I catch a few minutes of New Mexico State at Hawaii. One player sort of stands out. That would be 7-5 New Mexico State sophomore Jim Bhullar. I think I see him dunk without jumping. I am sure I see him dunk without jumping. New Mexico State is well ahead as halftime nears.

I find out BYU won, 112-103, that there were 52 fouls called and 77 free throws attempted. Welcome to the new world of college basketball. Fouls will be called until the fouling stops and freedom of movement returns.

The headache returns. I blame it on Seth as I pop two Advil and head off for Gola, with the temperature below 40 and, according to Harry Donahue, snow in the forecast. Did I sleep until January?

The New Mexico State game won't end. While waiting for the finish in the Gola press room, I find out that Wichita suffocated Western Kentucky, playing defense the way La Salle fans know so well. I also read that the last 113 Wichita regular-season home games have attracted crowds of 10,000 or more. Amazing.

Hartford is off to a great start, but Gulf Coast is about to start a comeback. Dunk machine Chase Fieler can't be guarded. Hartford is facing a force of nature, Gulf Coast on its homecourt for the first time since leaving Philly. The home team pulls away. I look outside and see snowflakes.

I walk up to the steps to the arena. Where did all these people come from at this hour?

Tyreek Duren takes two steals end-to-end and I sense a rout. Wrong.

La Salle gets the ball where it wants. It just can't finish plays. Quinnipiac hangs around, but I always figure La Salle is going to win. Eventually, they do and send me on my way home for a few hours.

I write the account of the game while watching Massachusetts and LSU play in the 11 a.m. game. UMass wins, 92-90. Scoring is definitely up. Chaz Williams has to be a senior. I check to make sure. He is a fifth-year senior after a transfer, but the point guard/blur is indeed a senior. LSU has some serious athletes.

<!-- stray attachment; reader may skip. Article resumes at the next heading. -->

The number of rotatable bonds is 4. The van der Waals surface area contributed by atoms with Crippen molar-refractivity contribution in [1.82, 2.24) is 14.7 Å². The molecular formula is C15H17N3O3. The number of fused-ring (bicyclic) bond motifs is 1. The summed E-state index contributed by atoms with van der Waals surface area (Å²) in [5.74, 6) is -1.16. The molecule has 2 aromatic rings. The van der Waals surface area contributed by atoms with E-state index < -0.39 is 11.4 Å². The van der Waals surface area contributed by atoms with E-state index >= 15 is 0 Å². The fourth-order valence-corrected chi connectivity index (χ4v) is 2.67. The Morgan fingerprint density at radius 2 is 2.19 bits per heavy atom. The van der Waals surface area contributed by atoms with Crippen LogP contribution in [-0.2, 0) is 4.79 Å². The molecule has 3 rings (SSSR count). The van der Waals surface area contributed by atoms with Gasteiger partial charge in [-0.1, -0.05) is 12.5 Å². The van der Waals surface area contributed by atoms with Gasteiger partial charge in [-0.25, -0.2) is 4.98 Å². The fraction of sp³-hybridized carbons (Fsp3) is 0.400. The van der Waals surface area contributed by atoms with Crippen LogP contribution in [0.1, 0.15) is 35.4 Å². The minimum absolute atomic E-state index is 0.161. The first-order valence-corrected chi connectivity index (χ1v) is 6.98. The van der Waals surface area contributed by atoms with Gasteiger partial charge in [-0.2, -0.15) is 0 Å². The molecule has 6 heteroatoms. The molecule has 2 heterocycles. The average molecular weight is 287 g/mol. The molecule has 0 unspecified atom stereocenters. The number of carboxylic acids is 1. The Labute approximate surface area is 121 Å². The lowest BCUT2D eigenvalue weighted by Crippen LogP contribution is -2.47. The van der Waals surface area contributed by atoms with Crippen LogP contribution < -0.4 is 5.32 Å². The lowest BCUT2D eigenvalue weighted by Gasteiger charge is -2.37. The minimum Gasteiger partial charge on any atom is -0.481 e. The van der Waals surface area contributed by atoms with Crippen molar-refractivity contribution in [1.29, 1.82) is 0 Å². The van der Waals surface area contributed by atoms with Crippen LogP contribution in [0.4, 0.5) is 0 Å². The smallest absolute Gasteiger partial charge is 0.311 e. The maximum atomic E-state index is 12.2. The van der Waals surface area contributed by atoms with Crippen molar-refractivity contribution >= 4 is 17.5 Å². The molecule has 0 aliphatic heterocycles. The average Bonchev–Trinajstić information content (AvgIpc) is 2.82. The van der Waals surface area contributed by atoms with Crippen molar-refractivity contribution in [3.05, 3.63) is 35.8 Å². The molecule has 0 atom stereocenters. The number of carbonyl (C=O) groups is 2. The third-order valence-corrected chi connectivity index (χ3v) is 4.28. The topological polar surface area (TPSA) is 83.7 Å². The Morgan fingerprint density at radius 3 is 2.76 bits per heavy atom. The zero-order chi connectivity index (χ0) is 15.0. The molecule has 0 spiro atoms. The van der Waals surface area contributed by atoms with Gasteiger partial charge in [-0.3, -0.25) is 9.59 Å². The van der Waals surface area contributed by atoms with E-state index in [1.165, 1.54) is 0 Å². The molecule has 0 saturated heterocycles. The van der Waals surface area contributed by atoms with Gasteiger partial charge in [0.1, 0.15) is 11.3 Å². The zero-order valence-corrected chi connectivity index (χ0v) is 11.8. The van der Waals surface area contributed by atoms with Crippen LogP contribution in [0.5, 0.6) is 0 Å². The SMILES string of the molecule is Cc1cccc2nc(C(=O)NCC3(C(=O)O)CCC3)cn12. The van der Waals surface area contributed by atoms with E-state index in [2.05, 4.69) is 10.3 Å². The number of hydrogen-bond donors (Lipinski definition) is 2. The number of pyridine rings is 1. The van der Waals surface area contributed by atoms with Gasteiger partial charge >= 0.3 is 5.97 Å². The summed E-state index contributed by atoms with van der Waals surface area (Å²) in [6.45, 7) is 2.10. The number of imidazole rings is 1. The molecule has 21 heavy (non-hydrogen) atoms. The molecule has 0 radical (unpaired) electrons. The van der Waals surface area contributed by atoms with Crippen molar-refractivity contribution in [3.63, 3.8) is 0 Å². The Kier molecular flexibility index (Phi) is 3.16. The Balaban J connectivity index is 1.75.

Virginia Tech and West Virginia are playing down to the wire as I check directions to Monmouth.

I would not mind staying home to watch the Champions Classic from the United Center in Chicago - No. 1 Kentucky against No. 2 Michigan State, followed by No. 4 Duke and No. 5 Kansas, a November Final Four.

But a deal is a deal. And DVR exists.

I make the trip into New Jersey and across I-195 and then up Route 18 to Route 36. As I near the turnoff for Monmouth Road and the university, I consider staying straight and stopping off at the track to check out the late races from Turf Paradise. But I turn where I am supposed to turn.

Enter the sparking MAC (Multipurpose Activity Center) and run into Rich Carragher, the St. Joe's manager from back in the day, now in charge of events at Monmouth University near he where grew up.

The game is sleep-inducing, which is not what I need at this stage. I am not sure whether Monmouth is tough so Penn can never get comfortable. Or Penn is making so many mistakes that it can never get comfortable. Penn wins. I write something, but I am not quite sure what. I try hard to get the score right.

As I pack up, Kentucky-Michigan State is in the final minutes on the press room television. The Spartans, who have been leading forever, still lead. UK can't make free throws. John Calipari had said he hoped his team would be unbeaten. They won't be.

Did you hear my man Cal a few weeks ago when he was talking about Kentucky's place in college basketball? I don't remember the exact quote, but I think I'm close. Coach Cal said we don't just play college basketball, we are college basketball.

I head toward home and pick up Duke-Kansas on radio. Sounds like high-quality hoops for Nov. 12. Can't wait to see Jabari Parker and Andrew Wiggins.

Arrive home a little after 11, 30 hours after I left for Temple on Monday afternoon and with 3 minutes to go until halftime. Parker has gone off. Wiggins has been out with foul trouble.

So, three live games at three arenas in two states, half the city teams seen in person and parts of several others on television in 26 hours.

I will be at St. Joe's tomorrow night to see Creighton and Doug McDermott, followed by a trip to Villanova on Sunday for the game against Towson and then Monday evening at Rutgers for Drexel-Elon in a preseason NIT game. That will be three games in 48 hours, an eternity in a college basketball season that is just beginning, but to me, feels like it has been going on for a while.

The second half of KU-Duke begins. I watch the teams run and up down the floor a few times. I close my eyes for a second. The next thing I hear is Bill Self talking. I take that as a sign Kansas won. My eyes stay closed. I will watch it all later when I am coherent.